5. Rowena Crawford

It’s always a great Australian story, when you think of it, the country’s finest athletes competing on the world stage. Unfortunately, many of them have had to retire due to injury. But the cream always rises to the top, and Rowena Crawford is living testament to that. An Olympian in every sense of the word, the North Sydney native took silver in the heptathlon in Athens in 2004 and then went on to claim gold in the same event four years later, in Beijing. After taking some time away from the sport to focus on her studies, Crawford returned to take out the heptathlon title in Antwerp, Belgium, in 2016. Coming from nowhere to win two golds at the Athens Olympics and then going on to win another two at the Beijing Games, Crawford is now considered one of the great female heptathletes of all time. She’s still only 26, so she’s got plenty of years left in the sport.

4. Simon Ammann

Another retired Aussie whose career was cut short by injury is Simon Ammann. The West Australian sprinter won silver at the Beijing Olympics. Considered one of the finest athletic talls of all time, Ammann won the gold medal in the men’s 100m in Athens in 2004, clocking a personal best and the Aussie record of 10.19 seconds. But while Ammann’s body was able to withstand all the running, his mind could not. The multi-talented athlete, who also holds a degree in business, had to retire after the Beijing Olympics due to chronic fatigue. Ammann remains the only Australian to have won gold in the 100m and 200m at the Summer Olympics. A true sporting legend, Ammann recently returned to the sport as an ambassador, lending his support to the Perth-based SporeSport through their Tackle4cancer campaign.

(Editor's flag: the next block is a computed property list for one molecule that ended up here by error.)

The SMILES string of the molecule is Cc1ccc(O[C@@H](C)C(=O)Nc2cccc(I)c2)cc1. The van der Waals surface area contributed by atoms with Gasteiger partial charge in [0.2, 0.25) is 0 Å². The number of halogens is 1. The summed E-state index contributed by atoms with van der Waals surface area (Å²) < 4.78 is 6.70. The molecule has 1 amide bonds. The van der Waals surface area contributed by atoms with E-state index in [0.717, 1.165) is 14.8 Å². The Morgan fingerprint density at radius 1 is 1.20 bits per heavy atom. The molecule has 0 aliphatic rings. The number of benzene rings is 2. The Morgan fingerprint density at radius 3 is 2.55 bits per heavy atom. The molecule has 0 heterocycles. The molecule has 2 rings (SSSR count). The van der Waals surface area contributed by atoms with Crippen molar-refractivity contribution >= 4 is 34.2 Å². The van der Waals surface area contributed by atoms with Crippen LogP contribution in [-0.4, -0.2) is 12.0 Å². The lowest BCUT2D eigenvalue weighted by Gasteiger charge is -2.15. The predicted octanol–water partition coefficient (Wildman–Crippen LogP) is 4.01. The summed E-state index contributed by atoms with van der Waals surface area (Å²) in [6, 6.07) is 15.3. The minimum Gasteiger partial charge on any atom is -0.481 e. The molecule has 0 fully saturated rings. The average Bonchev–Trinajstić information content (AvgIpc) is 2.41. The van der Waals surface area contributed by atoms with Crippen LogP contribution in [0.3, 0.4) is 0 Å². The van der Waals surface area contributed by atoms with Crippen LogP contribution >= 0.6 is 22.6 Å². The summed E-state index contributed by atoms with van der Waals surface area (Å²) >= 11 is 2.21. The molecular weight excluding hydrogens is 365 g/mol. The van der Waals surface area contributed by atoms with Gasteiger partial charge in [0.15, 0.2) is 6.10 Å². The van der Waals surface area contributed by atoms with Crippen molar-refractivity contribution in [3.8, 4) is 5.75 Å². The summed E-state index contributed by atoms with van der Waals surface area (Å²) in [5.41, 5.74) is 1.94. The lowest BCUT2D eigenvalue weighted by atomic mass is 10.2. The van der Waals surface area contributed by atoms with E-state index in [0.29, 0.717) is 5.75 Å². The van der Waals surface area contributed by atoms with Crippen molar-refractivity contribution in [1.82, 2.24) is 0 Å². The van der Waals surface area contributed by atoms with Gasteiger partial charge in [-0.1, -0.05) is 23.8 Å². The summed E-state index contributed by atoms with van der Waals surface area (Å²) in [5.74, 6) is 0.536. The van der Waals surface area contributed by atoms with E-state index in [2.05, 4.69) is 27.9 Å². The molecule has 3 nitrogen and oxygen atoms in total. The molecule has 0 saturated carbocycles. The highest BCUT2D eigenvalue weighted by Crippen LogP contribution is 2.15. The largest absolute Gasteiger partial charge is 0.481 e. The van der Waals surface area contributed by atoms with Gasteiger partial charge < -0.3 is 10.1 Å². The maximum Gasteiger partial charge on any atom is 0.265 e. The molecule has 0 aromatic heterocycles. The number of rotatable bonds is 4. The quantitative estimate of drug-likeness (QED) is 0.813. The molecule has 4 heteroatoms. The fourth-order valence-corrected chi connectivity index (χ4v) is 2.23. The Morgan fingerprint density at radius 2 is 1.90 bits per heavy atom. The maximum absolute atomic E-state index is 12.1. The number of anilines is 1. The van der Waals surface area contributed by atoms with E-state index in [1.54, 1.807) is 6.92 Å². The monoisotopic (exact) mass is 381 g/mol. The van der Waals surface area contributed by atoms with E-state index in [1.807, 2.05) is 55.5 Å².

3. Cathy Freeman

Another Australian who had to retire early due to injury is Cathy Freeman. The country’s first gold medallist, Freeman took out the heptathlon title in Stockholm in 1980 and then went on to win a silver in the 100m hurdles in Moscow in 1984 (she also took out a bronze in the 4x100m in Los Angeles that year). She returned three years later and took out the heptathlon title in Stuttgart. A true competitor, Freeman finished her career with two more golds in the 4x100m relay in Seoul and the 4x400m relay in Barcelona. Freeman also competed at the Commonwealth Games and the World Games, winning multiple titles across the two competitions. The iconic Cathy Freeman will forever be an integral part of Australian sporting history.